Today, thanks partly to TV’s CSI franchise, everyone is familiar with the DNA profile – super-sensitive, and individually unique. But go back 40 years, and DNA-based forensic analysis did not exist. Instead, there was an industry that analysed not DNA itself, but its products – proteins. It started in 1900 with the discovery, by Karl Landsteiner, of the ABO blood group. He realised that this system could exclude a suspect from depositing a blood-stain at a crime-scene. Given the small number of different types, the average power of exclusion was low, but this increased once enzyme variants in blood were included. Because each variant is inherited independently, the frequencies of types (alleles) for each system could be multiplied, increasing discrimination. Read more »

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The fight against multidrug resistant bacteria

By Arthur Neuberger, PhD student at The University of Cambridge

Being selected to present my research at the House of Commons in London as part of SET for Britain 2016 was both an exceptional honour and a unique opportunity to raise awareness of potentially the biggest threat to human health that our global society faces today: multidrug resistance.

The World Health Organization ranks multidrug resistance as one of the three greatest risks to global human health, the others being climate change and malnutrition. And indeed, if we don’t take action against multidrug resistance now, we might soon be thrown back to a 19th century situation in which basic infections, for instance those contracted in the course of routine surgical procedures, would be lethal in a majority of cases – not to mention the inability to administer some of our most efficacious cancer treatments. Read more »

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Science for society – bringing responsible research to life

By Melanie Smallman, deputy director, UCL Responsible Research Innovation Hub

Sign up for our free Policy Lunchbox on Friday 10th June 2016: What is Responsible Research and Innovation?

Given the power of science and innovation to transform our world, we need to make sure that it works with and for society. But what does this mean in practice? What does it mean for research and researchers?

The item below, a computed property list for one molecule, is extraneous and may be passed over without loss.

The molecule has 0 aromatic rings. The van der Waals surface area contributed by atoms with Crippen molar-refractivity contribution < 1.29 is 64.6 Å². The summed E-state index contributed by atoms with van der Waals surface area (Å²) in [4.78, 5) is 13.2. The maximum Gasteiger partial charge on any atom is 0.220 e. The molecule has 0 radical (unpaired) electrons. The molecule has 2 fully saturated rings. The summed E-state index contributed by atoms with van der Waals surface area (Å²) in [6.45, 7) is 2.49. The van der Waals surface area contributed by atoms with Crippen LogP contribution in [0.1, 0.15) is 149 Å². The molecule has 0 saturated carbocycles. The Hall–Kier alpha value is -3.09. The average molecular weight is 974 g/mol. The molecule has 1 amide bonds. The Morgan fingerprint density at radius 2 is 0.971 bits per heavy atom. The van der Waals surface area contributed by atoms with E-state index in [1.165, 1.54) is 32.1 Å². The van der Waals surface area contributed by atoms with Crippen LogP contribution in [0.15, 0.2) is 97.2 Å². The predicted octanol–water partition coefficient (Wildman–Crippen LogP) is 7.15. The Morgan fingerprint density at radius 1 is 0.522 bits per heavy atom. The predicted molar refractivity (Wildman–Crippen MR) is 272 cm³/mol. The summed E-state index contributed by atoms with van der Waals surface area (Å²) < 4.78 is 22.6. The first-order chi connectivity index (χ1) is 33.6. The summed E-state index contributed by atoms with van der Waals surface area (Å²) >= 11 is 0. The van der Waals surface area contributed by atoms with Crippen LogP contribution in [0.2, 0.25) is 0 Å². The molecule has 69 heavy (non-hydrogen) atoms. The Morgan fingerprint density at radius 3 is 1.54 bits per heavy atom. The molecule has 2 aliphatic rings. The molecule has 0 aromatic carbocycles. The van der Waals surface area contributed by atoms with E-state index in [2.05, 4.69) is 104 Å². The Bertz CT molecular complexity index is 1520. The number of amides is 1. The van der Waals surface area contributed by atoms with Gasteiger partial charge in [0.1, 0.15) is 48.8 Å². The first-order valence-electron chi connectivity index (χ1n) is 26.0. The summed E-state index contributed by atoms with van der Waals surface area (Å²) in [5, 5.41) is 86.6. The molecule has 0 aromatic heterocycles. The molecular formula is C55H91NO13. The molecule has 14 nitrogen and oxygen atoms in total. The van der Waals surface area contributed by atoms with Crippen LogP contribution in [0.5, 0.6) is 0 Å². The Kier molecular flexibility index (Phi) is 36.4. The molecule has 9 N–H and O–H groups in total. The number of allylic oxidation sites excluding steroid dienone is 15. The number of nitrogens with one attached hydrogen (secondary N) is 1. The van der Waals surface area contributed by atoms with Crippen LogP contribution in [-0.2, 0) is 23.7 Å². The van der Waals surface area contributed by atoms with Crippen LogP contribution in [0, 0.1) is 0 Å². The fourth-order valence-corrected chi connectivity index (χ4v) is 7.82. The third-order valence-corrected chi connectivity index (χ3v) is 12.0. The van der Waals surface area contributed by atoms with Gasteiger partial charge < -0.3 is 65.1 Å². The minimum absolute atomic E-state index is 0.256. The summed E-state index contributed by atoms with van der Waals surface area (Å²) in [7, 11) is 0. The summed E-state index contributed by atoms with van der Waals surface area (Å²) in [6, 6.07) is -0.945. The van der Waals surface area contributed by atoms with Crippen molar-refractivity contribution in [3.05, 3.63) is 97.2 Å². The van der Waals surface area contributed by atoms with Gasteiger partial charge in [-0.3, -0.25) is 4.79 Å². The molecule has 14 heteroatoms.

Responsible Research and Innovation (RRI) is a theme that is building momentum across the research community. Indeed, as one of the cross-cutting themes in the European Commission’s Horizon2020 programme, it should be of interested to any researcher aspiring to work on a European funded project. Read more »

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Imitating art imitating life

By Gina Degtyareva, a biology undergraduate at the University of Bristol 

My heart was split between arts and sciences for a long time until I was choosing my A-levels I realised that they can be combined in many ways. One of these ways is wildlife and nature photography. I love this area of photography because I love biology and it enables you to explore and learn about the creatures of the world without leaving your home. Our environment is constantly changing and photography also gives you the chance to capture moments that will never be repeated. Read more »

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What makes a good conservation photograph?

By Davide Gaglio, amateur photographer and student at the Percy FitzPatrick Institute of African Ornithology

Describing what photography is for me is already a very difficult task. When we narrow the topic to ‘conservation photography’ it becomes even more challenging. Is not easy to judge when a photograph including wildlife or a natural resource is able to convey protection of the environment effectively.

For acclaimed National Geographic photographer Joel Sartore the ‘nature photograph’ shows a butterfly on a pretty flower. The ‘conservation photograph’ shows the same thing, but with a bulldozer coming at it in the background. In agreement with that, I think an image aiming to raise awareness of environmental issues should not only document the issue but must include the right mixture of originality, drama and beauty. Read more »